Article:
I’m beginning to question an assumption I’ve never really articulated, but always held. I’ve long assumed that if you followed the news, the stories behind the headlines would become plain. By reading your newspaper over time, you’d develop a high-level understanding of the issues. You’d have an idea of the characters involved, the dilemmas at hand, the consensus facts, etc. You’ll be armed with the information you need to make decisions on how to advance your society.
Read it through. Yes, reading the NYTimes helped him feel he understood national and international issues, but what he says has a great deal of truth to it, that reading local journalism, even okay local journalism, sometimes by its very nature leaves one feeling -- uninformed. In part he suggests this has to do with the way we tell news stories, and I have to agree. I've watched my own teenagers struggle to make sense of issues by reading my own local or my metro daily papers. We (the royal journalistic we) tell stories in such a way that suggests people already understand the background, which sometimes finds its way at the end of the story, not the beginning where some people need it. And "balance" often results in no real answer to the problem.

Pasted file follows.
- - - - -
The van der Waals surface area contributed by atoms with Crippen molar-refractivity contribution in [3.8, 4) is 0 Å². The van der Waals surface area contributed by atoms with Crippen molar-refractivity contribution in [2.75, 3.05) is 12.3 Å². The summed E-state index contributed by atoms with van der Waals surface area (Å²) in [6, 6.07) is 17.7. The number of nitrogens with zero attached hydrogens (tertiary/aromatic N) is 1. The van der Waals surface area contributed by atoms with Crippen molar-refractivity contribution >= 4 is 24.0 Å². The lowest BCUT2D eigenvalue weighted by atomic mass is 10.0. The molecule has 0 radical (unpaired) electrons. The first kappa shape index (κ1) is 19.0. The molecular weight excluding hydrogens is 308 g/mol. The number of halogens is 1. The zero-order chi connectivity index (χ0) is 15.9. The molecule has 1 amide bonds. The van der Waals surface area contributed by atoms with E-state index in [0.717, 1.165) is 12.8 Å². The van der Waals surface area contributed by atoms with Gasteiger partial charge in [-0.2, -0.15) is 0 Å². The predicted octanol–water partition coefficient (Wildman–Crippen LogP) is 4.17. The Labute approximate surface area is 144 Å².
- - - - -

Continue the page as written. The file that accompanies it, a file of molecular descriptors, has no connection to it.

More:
Ask people why they like The Daily Show and one thing that often comes up is, it tells the truth. By challenging assumptions, by pointed (and funny) questions, Jon Stewart often gets at truths that the nature of traditional journalism often does not allow.
And this guy is Matt Thompson, a serious news guy tied to Poynter and a major journalism program. His site, Newsless, is worth the read. Take the time to visit. He has an interesting response today to criticism that what he's describing is just bad journalism, not journalism. As he says near the end of today's piece:
What I’m saying is that I think those standards — the benchmarks of success systemic to journalism — are misguided.